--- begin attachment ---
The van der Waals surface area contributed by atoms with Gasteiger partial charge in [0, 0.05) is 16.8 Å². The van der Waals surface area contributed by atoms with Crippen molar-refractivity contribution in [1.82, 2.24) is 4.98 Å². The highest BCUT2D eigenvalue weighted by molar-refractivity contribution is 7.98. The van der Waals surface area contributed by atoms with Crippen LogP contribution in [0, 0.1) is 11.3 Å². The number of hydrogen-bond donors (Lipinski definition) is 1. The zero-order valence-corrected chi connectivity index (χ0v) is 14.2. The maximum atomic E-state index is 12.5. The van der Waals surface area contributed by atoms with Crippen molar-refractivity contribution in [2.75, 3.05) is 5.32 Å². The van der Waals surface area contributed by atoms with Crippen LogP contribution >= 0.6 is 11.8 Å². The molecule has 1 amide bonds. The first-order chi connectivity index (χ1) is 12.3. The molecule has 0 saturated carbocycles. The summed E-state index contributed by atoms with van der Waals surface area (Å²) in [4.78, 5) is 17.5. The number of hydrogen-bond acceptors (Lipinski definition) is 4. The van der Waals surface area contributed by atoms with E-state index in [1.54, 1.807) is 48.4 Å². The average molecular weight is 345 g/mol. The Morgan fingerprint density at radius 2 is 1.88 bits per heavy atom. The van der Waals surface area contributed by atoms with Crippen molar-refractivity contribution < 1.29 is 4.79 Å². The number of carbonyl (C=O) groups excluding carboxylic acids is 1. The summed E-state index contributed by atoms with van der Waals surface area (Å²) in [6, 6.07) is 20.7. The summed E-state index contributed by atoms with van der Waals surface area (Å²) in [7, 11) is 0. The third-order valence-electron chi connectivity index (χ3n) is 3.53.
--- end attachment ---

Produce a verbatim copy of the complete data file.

The van der Waals surface area contributed by atoms with Gasteiger partial charge in [0, 0.05) is 16.8 Å². The van der Waals surface area contributed by atoms with Crippen molar-refractivity contribution in [1.82, 2.24) is 4.98 Å². The highest BCUT2D eigenvalue weighted by molar-refractivity contribution is 7.98. The van der Waals surface area contributed by atoms with Crippen LogP contribution in [0, 0.1) is 11.3 Å². The number of hydrogen-bond donors (Lipinski definition) is 1. The zero-order valence-corrected chi connectivity index (χ0v) is 14.2. The maximum atomic E-state index is 12.5. The van der Waals surface area contributed by atoms with Crippen molar-refractivity contribution in [2.75, 3.05) is 5.32 Å². The van der Waals surface area contributed by atoms with Crippen LogP contribution >= 0.6 is 11.8 Å². The molecule has 1 amide bonds. The first-order chi connectivity index (χ1) is 12.3. The molecule has 0 saturated carbocycles. The summed E-state index contributed by atoms with van der Waals surface area (Å²) in [4.78, 5) is 17.5. The number of hydrogen-bond acceptors (Lipinski definition) is 4. The van der Waals surface area contributed by atoms with E-state index in [1.54, 1.807) is 48.4 Å². The average molecular weight is 345 g/mol. The Morgan fingerprint density at radius 2 is 1.88 bits per heavy atom. The van der Waals surface area contributed by atoms with Crippen molar-refractivity contribution < 1.29 is 4.79 Å². The number of carbonyl (C=O) groups excluding carboxylic acids is 1. The summed E-state index contributed by atoms with van der Waals surface area (Å²) in [6, 6.07) is 20.7. The summed E-state index contributed by atoms with van der Waals surface area (Å²) in [7, 11) is 0. The third-order valence-electron chi connectivity index (χ3n) is 3.53.